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    Cancer Health Center

    Medical Reference Related to Cancer

    1. Why Hormone Receptors Matter in Breast Cancer

      Why your doctor checks on your "hormone receptors" if you have breast cancer.

    2. Skin Cancer

      Basal cell carcinoma and squamous cell carcinoma have been linked to chronic sun exposure, typically in fair-skinned people who work outside. Melanoma is associated with infrequent but excessive sunbathing that causes scorching sunburn.

    3. Less Common Skin Cancers

      Uncommon types of skin cancer include Kaposi's sarcoma, mainly seen in people with weakened immune systems.

    4. Malignant Melanoma

      Malignant melanoma. Less than 2 percent of all melanomas occur during childhood. Nonetheless, attention must be paid to signs and symptoms suggestive of this potentially fatal disease. Variegations of color are of particular concern. Irregular or notched borders, bleeding, and ulceration are other signs of malignant change. The patient may give a history of itching, and the parents may have noted rapid growth of the lesion. Because the prognosis of a melanoma is most closely related to the thickness of the lesion at the time of treatment, emphasis should be on early diagnosis.

    5. Squamous Cell Carcinoma

      Squamous cell carcinoma. A round nodule with central hyperkeratosis, firm and indolent. This lesion cannot be distinguished clinically from keratoacanthoma; it is easily distinguished from nodular BCC because BCC does not develop hyperkeratosis.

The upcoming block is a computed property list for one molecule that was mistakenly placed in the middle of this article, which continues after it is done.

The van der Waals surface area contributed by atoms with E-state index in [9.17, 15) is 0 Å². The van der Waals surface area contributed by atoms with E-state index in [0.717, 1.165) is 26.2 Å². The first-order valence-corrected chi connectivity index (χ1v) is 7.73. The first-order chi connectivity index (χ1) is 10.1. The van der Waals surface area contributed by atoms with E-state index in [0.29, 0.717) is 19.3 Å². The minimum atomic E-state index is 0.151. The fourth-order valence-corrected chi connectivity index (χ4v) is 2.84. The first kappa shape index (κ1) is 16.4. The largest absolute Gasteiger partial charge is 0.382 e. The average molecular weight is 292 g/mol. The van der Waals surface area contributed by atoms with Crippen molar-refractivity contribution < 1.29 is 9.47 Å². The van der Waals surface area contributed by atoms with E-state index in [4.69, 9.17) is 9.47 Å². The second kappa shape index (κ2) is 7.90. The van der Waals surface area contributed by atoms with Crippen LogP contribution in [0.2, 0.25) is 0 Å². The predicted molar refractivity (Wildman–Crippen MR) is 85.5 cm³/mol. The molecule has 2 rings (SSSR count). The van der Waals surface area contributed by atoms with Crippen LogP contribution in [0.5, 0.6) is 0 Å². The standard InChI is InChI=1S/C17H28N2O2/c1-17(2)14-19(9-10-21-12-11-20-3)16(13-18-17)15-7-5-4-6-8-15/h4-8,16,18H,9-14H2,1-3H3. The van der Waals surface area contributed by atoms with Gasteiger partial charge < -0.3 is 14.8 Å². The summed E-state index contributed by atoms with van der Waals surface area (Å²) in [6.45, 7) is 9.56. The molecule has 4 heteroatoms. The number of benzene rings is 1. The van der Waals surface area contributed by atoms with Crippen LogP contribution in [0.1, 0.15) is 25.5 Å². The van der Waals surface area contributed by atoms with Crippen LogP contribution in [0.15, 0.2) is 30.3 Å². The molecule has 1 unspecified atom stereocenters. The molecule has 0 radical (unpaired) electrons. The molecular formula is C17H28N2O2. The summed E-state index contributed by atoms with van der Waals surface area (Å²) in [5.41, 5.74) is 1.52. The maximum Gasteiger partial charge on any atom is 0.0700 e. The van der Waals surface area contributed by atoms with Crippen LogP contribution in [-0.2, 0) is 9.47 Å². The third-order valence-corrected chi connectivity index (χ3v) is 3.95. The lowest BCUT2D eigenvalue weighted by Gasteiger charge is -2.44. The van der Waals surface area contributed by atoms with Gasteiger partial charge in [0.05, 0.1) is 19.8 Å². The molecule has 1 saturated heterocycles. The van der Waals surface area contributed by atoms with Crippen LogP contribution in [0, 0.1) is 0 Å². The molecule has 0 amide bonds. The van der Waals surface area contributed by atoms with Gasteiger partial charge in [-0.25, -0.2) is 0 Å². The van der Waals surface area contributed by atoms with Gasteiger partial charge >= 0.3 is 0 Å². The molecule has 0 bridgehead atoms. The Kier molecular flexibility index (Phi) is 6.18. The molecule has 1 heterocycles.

6. Lentigo Maligna Melanoma

      Lentigo maligna melanoma. A large lentigo maligna on the left cheek with the typical variegation in color. The lesion is flat, macular, and represents in situ melanoma. In the center of the irregular lesion there is a pitch-black nodule indicating a switch from the radial to the vertical growth phase and thus invasiveness: the lesion is now called lentigo maligna melanoma.

    7. 12 Questions to Ask if Colon Cancer Is in Your Liver

      When your doctor tells you that colon cancer has spread to your liver, you can use these questions to help you get the information you need to make decisions about your next steps, including prognosis, treatment options, and side effects.

    8. Squamous Cell Carcinoma

      Invasive squamous cell carcinoma on the right neck.

    9. Squamous Cell Carcinoma on the Calf

      Squamous cell carcinoma in situ: Bowen's disease. A large, sharply demarcated, scaly, erythematous plaque simulating a psoriatic lesion on the calf.

    10. What’s the Outlook for Stage IV Colon Cancer?

      Statistics don't tell the whole story about stage IV colon cancer. Learn what to expect after you're diagnosed.

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